For Mayor Don Guardian, who faces reelection in December, the runway ahead is perilous: first, the effort to capitalize the city’s airfield, the municipal utility authority (MUA), in order to borrow money, must appear before the Local Finance Board for “findings”—that is, the board can make “positive” or “negative” findings. (It seems there may have been maybe five cases of negative findings over the last two decades.) While negative findings would not bar Atlantic City from borrowing, such findings would likely impose higher borrowing costs. Of greater challenge, however, are a series of hurdles, including: 1) The city would need to file an application with the Local Finance Board, which would then need to schedule a hearing within 31 days of an application being filed, after which the LFB has 10 days to issue findings. (NJSA 40A:5A-6 and 7)—that is a schedule inconsistent with the timing to repay debts and submit a plan. It seems the city would have to prove that the proposed purchase of Bader Field meets complies with the statutory authority that an MUA has—a legal challenge which experts believe would be difficult to scale—and which would, in any case, likely trigger litigation—as well as consume the increasingly decreasing time frame for some resolution, e.g.: how to conclude these items in time to fulfill the municipality’s cash flow loan obligations to avoid another violation of the state loan agreement.

All of these pressures come, moreover, amidst the profound silence from the state: that is, while the state has set deadlines, it appears it has opted not to take a constructive role: it has, as one expert advised, been silent on the “state on all things Atlantic City.” That is, the state appears to have offered no opinion with regard to the failure to move forward on dissolving the MUA—an increasingly critical issue, especially were Atlantic City to end up in court defending the state’s action to move on the collateral the city “pledged” through the loan agreement. Under either path, moreover, there would be costly litigation and delay instead of a constructive path towards resolution.

To Takeover or Not to Takeover. In some sense, it would seem the state intent from the beginning has been aimed at a takeover of Atlantic City; however, such a takeover would not only be costly for the state, but also would raise substantial grounds for challenging its constitutionality: Article 4, Section 7 of the New Jersey Constitution provides:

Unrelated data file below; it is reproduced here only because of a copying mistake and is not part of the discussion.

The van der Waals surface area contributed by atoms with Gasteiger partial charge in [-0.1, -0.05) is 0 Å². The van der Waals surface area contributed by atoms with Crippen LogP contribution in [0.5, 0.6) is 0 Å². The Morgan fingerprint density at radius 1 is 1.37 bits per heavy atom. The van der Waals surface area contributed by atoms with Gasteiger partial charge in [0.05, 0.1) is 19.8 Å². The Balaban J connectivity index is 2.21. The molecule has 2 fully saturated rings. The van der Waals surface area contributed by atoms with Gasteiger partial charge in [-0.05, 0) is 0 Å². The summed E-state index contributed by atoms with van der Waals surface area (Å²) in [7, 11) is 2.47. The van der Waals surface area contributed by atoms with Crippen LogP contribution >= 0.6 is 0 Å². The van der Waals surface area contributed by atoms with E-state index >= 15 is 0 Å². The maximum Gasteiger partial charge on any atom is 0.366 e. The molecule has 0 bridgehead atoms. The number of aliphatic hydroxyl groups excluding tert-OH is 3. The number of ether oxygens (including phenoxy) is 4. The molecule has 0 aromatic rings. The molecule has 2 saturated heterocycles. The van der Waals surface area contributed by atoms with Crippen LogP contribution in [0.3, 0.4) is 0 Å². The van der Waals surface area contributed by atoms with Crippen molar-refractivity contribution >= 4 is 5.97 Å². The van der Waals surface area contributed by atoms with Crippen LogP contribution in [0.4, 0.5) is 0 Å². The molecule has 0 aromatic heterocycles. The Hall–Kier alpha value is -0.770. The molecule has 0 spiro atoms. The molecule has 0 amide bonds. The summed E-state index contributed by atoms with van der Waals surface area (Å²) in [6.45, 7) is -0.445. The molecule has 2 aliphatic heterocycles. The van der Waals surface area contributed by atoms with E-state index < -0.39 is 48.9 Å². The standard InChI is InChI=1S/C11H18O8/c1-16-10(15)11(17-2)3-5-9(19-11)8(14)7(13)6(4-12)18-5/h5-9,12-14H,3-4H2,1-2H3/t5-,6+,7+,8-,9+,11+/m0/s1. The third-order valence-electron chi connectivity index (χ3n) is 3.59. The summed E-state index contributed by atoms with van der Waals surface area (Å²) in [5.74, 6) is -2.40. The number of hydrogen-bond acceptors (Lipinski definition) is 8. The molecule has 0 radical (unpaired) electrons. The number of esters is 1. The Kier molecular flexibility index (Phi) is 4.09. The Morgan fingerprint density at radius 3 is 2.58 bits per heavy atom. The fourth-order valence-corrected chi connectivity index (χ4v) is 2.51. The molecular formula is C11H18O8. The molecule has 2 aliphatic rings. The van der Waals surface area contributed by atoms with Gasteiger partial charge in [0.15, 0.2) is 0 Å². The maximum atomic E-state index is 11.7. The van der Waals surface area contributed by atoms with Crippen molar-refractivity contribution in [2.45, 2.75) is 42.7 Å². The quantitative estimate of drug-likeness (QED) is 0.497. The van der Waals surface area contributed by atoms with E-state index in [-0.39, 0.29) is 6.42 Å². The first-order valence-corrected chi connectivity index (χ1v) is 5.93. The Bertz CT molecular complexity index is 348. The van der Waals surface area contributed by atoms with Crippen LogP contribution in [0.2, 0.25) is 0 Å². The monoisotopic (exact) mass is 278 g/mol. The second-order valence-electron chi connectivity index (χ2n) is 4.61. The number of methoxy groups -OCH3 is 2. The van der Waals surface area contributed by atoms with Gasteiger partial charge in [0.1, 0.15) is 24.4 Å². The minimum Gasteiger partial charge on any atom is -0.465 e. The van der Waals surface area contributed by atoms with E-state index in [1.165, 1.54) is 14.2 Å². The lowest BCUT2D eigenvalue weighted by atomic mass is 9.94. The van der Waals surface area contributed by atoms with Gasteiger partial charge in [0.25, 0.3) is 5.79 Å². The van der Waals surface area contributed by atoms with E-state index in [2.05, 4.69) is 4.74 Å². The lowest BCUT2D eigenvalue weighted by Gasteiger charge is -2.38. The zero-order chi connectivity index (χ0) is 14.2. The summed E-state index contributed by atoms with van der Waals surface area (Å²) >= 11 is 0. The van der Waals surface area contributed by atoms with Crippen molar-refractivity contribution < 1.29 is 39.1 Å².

1. The Legislature shall not pass any private, special or local laws:

             (12) Appointing local officers or commissions to regulate municipal affairs.

            (13) Regulating the internal affairs of municipalities formed for local government and counties, except as otherwise in this Constitution provided.

Moreover, the New Jersey Constitution only allows special laws upon petition of the municipality.

La Vaina. The Puerto Rico Oversight Board created under the PROMESA legislation convened its first session—not in Puerto Rico—but in New York City, amid further fiscal deterioration in the U.S. territory, yet without any seeming intent to act swiftly: the Board’s first action was to look for a head hunter who would be hired to scout for an executive director for the Board—a remarkable contrast to Detroit, for instance, where Kevyn Orr, almost immediately upon his selection by Michigan Governor Rick Snyder, acted within 24 hours to ensure the operation of vital or essential public services—and the halt of non-essential services. In New York, the Board named José Carrión III chairman and ordered Puerto Rico’s government to provide a fiscal plan in October—and adjourned. For his part, Mr. Carrión, an official in the administration of former Puerto Rico Governor Luis Fortuño, stated: “We will strive to work in a collegial matter for the benefit of the people of Puerto Rico.” Board member David Skeel introduced the bylaws, which Mr. Skeel said were intended to be consistent with the Puerto Rico Oversight Management and Economic Stability Act. The board also worked to clarify the rules on voting. Ordinarily, measures will have to be passed with four votes even if not all the seven board members are present. The board voted to direct Puerto Rico’s government to provide about eight types of fiscal and financial information to the board on a regular basis—and for the Governor or his representative to provide a fiscal plan to the board by a week from Friday—a five-year plan which, under the new federal law is to address fiscal responsibility, access to capital markets, fund essential public services, funding for pensions, and a sustainable debt burden. Even though the initial meeting was in New York City, Chairman Carrión said a main office for the board will be in San Juan, where the Board is scheduled to meet in mid-November. For his part, Puerto Rico Gov. Alejandro García Padilla said that notwithstanding his opposition to the “excessive powers [Congress provided] to the board,” he had to agree to it, because the alternative would have been catastrophic for the government’s provision of human services. He added that the board was a product of years of unwise government borrowing and the economic contraction that Puerto Rico has experienced in the aftermath of federal tax law changes—adding that he had appointed municipal finance expert Richard Ravitch, who had played a key role in a similar oversight situation involving Washington, D.C., to argue for the interests of Puerto Ricans.